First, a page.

Earlier this month I had the good fortune to visit Barcelona for a few days. Of course I took in the shops (I can’t believe you’re asking) and whilst the P’ de Gracia is home to the smartest shops (boy could I have done some serious bank balance damage) it was pretty reflective of any high street/ fashionable shopping centre the world over. However, it was whilst exploring the narrow streets of the old town (near the Picasso museum if you’re interested) that I was most enthralled. Home to the individual designers, nestled alongside traditional Spanish shops, I discovered one of the oldest espadrille manufacturers where I made a mercy purchase (that’s mercy for my feet) which turned out to be the most comfortable espadrilles ever. In the narrow warren of the old town was where I felt most inspired, and most at home.
Returning to Blighty, and more personal shopping, last week we (my companion and I) were approached by a reporter from BBC Radio Leeds asking for our thoughts on Leeds. Apparently Leeds had been voted the 10th best or worst (sorry I can’t remember) city or something like that and the reporter was clearly outraged by the position in the ranking!
I said my thoughts might not be air-able as I’m not really a Leeds city centre fan. Personally I find Leeds to be dirty (the streets are filthy, although the same can be said about London too) and dull, lacking individuality and soul. I wasn’t just comparing it to the individual boutique areas of Barcelona with its cafe bars nestled alongside the shops. Closer to home, York is a great city, pretty much has all the high street brands, and a bit more character (especially on Saturday afternoons!), with bars and individual shops alongside the big names. Yes Leeds has the new Trinity, but what exactly is new? Armani and Victoria’s Secrets spring to mind, but I suspect a huge chunk of the tenants have relocated from elsewhere in the city, leaving empty units in their wake (as I reported last year: http://somethingextrafromthepersonalshopper.wordpress.com/2013/03/22/trinity-leeds/).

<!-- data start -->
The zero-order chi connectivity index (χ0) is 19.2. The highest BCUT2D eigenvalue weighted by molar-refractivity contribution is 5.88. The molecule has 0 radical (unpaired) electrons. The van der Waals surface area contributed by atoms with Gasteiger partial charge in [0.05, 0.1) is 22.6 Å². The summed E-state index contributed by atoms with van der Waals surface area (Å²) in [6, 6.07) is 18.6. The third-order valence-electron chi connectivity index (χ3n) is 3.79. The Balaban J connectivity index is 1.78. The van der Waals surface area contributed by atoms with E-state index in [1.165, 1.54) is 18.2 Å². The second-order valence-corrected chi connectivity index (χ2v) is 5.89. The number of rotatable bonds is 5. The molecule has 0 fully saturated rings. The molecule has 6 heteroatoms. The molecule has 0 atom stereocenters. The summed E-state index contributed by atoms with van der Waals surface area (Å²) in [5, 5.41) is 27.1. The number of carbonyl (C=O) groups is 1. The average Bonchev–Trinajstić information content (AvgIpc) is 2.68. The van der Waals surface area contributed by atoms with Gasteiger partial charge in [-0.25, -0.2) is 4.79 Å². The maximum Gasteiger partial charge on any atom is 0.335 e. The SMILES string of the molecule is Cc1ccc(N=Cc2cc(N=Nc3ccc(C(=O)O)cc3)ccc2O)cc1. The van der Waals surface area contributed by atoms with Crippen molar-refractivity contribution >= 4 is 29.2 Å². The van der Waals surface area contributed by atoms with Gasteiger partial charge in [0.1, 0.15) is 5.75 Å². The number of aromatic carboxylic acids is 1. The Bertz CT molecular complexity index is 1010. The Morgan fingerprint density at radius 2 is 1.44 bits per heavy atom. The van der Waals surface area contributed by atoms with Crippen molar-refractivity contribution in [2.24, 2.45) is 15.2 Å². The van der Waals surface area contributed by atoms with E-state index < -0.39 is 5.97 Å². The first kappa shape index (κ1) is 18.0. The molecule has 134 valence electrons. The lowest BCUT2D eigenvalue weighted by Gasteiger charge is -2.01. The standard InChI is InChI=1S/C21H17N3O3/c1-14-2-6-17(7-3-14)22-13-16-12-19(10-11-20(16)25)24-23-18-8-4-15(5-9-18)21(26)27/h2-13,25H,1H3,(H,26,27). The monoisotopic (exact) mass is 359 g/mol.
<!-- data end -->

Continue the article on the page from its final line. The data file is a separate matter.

Don’t get me wrong, I did once love Leeds, having spent a good 15 years of my life there, first at college, then at work. I was delighted by the arrival of Harvey Nics, and remember queuing up on opening day to get a glimpse, and then returning after work to purchase my first designer product because the queues were too long at lunchtime (incidentally I bought a Gucci belt, which I still own). Back in the day, I loved the Victoria Quarter with its individual shops – especially Itzy (I think that’s what it was called) which was on the corner where Reiss menswear is now located, owned by two sisters who stocked the most unusual accessories, quirky jewellery and their friendly approach helped cause serious damage to my credit card! I do remember Leeds fondly, I just can’t pinpoint where it all went wrong?
Nowadays I can hardly muster enthusiasm for Leeds, even for personal shopping. It sounds awful, and I can’t believe I’m committing this to words, but I have to check the age of my companion and her needs (strangely enough there is more choice with a wider age range for men) before I agree to shop in Leeds. For example the two most popular requests from customers are for Spanx and NYDJ (Not Your Daughter’s Jeans). I haven’t found a single Leeds city centre stockist for either brand – please do correct me if I’m wrong. Whereas both brands can be found in York and Manchester – there are two stockists of each brand in Harrogate for goodness sake!
Leeds as a city feels like a teenager, unsure where its final destination lies. It’s trying to be hip and happening, it’s trying to move away from the awful reputation it had in the 1980s, but in the meantime lacks direction. I know it sounds negative and Leeds has made a positive start, the new areas do look good and now we’re heading out of recession it has a chance to attract further investment and become the City to which is aspires, but right now it has a long way to go to become my favourite.